Something similar happened with nuclear power. When the atom bombs were dropped over Japan in 1945, scientists did not even know the existence of radioactive fallout. They did not know about electromagnetic pulses of gamma rays that knock out electrical circuits; neither did we know of the risk of nuclear winter. How could we manage these technologies when we are so ignorant of the way the world works?
I am a geneticist by training, and history indicates we are in for similar surprises with genetically modified organisms, or GMOs. We are now manipulating the very blueprint of life, creating organisms that have never existed before. Any scientist who tells you they know that GMOs are safe and not to worry about it, is either ignorant of the history of science or is deliberately lying. Nobody knows what the long term effect will be. Europeans have been much more conservative about allowing GMOs into their countries. When I come to Europe, environmentalists tell me they are watching Canadians, who have been doing a huge experiment by eating it for over 5 years!
So for me as a scientist it was a real dilemma. We often see unpredictable environmental impacts arising from our use of science and technology. How can we manage the impact of these new powers when we are so ignorant about the world around us?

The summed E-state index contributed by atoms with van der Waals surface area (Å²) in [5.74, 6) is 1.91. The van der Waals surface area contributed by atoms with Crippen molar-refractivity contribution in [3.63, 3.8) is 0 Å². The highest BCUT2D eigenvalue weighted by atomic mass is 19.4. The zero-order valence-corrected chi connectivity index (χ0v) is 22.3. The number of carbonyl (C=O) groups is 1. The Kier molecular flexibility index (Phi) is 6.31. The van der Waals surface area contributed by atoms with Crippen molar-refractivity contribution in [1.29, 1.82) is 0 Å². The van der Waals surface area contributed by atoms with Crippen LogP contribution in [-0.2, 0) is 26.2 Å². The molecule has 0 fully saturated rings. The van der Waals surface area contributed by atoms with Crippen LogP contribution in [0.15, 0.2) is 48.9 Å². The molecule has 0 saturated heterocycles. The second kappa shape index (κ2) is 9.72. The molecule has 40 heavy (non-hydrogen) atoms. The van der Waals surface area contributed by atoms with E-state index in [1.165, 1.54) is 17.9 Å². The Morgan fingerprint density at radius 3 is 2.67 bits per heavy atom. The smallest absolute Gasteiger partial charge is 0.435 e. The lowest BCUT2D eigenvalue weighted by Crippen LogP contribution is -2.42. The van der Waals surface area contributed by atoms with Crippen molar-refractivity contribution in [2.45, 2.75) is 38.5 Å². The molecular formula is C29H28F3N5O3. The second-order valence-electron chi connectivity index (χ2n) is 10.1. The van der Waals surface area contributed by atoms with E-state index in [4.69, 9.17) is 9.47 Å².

READ ON AT http://www.westender.com.au/stories.php?s_id=867
2.The campaign against Rachel Carson
How they tried to silence Silent Spring
Silent Spring [was] serialized in the New Yorker in June 1962... Even before publication, Carson was violently assailed by threats of lawsuits and derision, including suggestions that this meticulous scientist was a 'hysterical woman' unqualified to write such a book. A huge counterattack was organized and led by Monsanto, Velsicol, American Cyanamid - indeed, the whole chemical industry - duly supported by the Agriculture Department as well as the more cautious in the media... In their ugly campaign to reduce a brave scientist's protest to a matter of public relations, the chemical interests had only increased public awareness. - Time Magazine names Rachel Carson among top 100 scientists and thinkers. http://www.time.com/time/time100/scientist/profile/carson03.html